retrospect and radiantly on the birth of Raka Cheese. Known more for its coffee plantations, Nyeri is not your normal cheese processing town. However, with cool weather almost all year round, Nyeri is also an area with many decades of dairy farming, with most households owning at least one dairy cow. The abundance of milk in Nyeri and its environs gave Raka Milk Processors a head start as they had high quality milk from the start, hence the rich cheese products associated with Raka. The original business, known as Mweiga Cheese Makers was started in 1988-89, after Rajesh Padia came back from further studies in the UK. The time spent in the UK introduced Rajesh to cheese, and he started to think of one day processing his own cheese back in Nyeri, where his family was running the family business. The customer base was originally 4-5 families, who would order some few packs of cheese that would then be made and delivered to them. The business grew in leaps and bounds, with the company starting to deliver cheese to a few hotels in Nairobi and Nyeri area over time. However, the 1991 Gulf War put an end to Mweiga Cheese Makers, when the hotel orders dried up suddenly. Rajesh went back to the family business, but with his dream. The dream would remain in ‘hibernation’ till 2001, when Rajesh was convinced by one of his former employees to awaken his dream from the slumber. At the start, the company had to locally fabricate the vats and molds using local materials and manpower. Starting with 200 JAN/FEB 2020 | FOOD BUSINESS AFRICA


litres of milk per day that yielded about 20 kg of cheese the company had a difficult time establishing itself in the market considering low levels of consumption, at one time having over 7 tonnes of cheese with nowhere to sell. However, in 2002, the Innscor fast food chain opened shop in Nairobi, and with the introduction of its Pizza Inn line, Raka all of a sudden was being asked to supply up to 500 kg per week to Innscor, way above what the company could supply. A visit in 2007 to Holland organized by PUM, a Dutch organization, opened the eyes of Rajesh and Kalpa as to the real opportunities in cheese making, and how to grab the opportunity provided by Innscor. They visited some of the smallest and the biggest cheese makers in Holland, with one of the factories processing 11 tonnes of cheese per hour! Coming back from the visit, Rajesh and Kalpa put in more effort to upscale the operations of the cheese plant. The company has an installed capacity of 8000 litres of milk per day at present, yielding about 800 kg per day of cheese.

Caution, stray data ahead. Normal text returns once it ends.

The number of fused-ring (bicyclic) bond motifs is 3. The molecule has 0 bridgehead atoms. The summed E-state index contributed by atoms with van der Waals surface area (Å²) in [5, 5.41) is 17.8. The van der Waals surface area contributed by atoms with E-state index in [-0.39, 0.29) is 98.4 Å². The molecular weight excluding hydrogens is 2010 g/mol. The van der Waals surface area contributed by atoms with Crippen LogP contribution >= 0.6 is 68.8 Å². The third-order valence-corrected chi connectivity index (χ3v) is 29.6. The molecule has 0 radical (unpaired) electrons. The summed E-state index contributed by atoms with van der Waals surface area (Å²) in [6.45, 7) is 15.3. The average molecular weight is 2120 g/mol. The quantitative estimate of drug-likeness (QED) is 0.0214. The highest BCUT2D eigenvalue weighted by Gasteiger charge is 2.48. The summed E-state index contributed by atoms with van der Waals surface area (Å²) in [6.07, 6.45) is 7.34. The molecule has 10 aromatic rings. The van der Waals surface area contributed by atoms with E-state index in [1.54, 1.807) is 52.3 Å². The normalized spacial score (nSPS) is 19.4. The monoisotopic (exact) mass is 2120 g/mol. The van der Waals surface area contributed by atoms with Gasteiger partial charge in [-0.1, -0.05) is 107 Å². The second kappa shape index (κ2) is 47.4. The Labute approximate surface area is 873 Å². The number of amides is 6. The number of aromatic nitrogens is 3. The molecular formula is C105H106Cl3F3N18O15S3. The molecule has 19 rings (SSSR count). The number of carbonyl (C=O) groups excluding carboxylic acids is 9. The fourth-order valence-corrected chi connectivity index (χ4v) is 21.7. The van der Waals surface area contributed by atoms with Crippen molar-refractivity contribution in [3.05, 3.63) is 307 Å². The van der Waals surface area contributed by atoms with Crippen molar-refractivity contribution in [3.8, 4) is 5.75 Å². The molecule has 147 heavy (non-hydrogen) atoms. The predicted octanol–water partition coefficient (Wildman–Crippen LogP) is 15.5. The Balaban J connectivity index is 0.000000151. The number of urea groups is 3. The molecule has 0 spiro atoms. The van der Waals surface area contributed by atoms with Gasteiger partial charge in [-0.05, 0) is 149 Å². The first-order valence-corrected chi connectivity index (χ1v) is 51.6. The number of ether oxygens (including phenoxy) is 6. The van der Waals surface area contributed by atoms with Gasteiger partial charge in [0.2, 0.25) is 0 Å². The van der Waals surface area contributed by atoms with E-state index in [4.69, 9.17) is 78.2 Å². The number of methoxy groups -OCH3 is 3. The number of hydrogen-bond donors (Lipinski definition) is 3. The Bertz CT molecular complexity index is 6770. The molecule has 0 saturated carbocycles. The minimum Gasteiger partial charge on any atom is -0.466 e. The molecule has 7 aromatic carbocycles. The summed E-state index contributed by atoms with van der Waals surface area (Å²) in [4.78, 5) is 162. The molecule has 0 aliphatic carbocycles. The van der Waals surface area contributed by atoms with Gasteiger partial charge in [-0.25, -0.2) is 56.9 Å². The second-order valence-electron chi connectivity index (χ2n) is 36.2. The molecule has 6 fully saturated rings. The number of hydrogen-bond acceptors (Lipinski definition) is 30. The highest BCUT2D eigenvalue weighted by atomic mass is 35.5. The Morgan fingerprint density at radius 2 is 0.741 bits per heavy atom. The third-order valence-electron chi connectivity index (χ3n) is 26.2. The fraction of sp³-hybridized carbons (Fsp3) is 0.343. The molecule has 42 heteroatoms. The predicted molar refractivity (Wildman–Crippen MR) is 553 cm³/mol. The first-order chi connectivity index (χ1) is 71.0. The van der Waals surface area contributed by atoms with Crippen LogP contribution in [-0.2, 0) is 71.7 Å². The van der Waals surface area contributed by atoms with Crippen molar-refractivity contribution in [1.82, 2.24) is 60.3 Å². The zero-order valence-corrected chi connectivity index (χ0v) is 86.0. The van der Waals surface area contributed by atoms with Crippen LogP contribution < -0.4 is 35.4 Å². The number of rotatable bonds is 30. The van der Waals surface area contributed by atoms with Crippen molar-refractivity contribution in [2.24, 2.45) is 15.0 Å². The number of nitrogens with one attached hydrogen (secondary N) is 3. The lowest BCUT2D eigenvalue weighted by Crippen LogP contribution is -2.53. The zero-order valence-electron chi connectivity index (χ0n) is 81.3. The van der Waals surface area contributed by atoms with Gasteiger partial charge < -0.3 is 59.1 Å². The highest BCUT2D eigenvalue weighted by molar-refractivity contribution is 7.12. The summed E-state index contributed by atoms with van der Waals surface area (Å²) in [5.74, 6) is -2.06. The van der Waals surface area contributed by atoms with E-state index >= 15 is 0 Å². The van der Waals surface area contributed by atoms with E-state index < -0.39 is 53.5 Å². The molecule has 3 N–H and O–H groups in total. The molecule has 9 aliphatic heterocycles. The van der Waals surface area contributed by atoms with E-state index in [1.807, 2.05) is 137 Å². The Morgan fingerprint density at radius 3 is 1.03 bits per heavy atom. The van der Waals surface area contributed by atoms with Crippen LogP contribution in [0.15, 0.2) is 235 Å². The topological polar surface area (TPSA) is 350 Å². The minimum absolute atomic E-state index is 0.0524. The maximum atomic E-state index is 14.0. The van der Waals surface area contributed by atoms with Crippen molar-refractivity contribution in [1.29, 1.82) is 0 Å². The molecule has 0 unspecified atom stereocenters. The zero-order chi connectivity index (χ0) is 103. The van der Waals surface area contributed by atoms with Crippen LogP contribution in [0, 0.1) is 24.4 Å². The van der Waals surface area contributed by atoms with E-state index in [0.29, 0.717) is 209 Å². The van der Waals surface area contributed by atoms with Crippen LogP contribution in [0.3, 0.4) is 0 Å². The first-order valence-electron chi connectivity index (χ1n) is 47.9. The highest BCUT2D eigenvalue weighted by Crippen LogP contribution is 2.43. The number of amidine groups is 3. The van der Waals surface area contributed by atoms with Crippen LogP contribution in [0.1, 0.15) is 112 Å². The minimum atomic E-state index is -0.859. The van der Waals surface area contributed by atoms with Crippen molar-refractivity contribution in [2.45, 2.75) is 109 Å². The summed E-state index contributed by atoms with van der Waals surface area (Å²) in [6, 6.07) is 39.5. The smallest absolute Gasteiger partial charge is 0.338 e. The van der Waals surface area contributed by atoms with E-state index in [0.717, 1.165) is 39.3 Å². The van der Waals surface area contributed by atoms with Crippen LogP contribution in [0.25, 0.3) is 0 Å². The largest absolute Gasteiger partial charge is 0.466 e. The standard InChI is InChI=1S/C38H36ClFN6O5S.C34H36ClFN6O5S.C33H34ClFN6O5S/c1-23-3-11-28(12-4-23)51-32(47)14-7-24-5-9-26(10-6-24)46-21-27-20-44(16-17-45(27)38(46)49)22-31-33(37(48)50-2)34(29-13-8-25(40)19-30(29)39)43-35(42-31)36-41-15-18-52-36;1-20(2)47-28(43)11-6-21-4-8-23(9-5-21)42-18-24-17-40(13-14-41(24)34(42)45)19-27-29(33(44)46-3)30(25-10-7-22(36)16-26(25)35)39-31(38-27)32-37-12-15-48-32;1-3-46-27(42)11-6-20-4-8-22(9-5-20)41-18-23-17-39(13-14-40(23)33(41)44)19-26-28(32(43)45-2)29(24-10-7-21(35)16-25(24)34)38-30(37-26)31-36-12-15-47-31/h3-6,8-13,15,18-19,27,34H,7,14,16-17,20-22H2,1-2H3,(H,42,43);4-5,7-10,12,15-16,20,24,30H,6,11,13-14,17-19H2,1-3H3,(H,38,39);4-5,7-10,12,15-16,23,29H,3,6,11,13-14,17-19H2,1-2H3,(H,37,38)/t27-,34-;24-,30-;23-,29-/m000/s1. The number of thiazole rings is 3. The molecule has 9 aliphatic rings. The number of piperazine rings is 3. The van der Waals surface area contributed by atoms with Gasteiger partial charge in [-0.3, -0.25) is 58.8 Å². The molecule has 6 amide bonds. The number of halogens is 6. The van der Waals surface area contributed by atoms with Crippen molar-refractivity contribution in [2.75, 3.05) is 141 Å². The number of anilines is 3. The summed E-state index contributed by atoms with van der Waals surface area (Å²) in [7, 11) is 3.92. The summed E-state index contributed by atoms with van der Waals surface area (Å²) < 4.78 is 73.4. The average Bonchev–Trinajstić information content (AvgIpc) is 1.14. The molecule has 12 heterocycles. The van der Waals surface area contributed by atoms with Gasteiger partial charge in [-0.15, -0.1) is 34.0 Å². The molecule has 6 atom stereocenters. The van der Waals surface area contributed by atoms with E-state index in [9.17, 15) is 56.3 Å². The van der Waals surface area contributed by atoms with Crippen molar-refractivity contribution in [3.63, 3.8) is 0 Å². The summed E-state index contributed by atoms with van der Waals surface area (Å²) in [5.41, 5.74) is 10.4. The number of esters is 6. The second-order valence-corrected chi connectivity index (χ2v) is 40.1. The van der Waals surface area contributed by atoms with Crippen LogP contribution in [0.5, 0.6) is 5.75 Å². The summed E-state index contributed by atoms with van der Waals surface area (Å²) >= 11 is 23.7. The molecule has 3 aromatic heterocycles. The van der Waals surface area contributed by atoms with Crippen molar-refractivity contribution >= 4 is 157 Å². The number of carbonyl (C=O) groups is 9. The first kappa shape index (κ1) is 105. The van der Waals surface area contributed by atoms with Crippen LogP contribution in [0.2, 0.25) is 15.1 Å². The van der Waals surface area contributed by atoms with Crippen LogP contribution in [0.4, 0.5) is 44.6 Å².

The Process

Raka procures its milk from a number of dairy co-operatives, large farmers and middlemen who aggregate milk from small holders from around Nyeri town and its hinterland. The dairy has negotiated contracts with raw milk suppliers, ensuring they meet the quality specifications that have been agreed by the dairy and themselves. “We reject quite a lot through our internal testing and verification process”, declares Kalpa. “Unfortunately, what we reject is taken and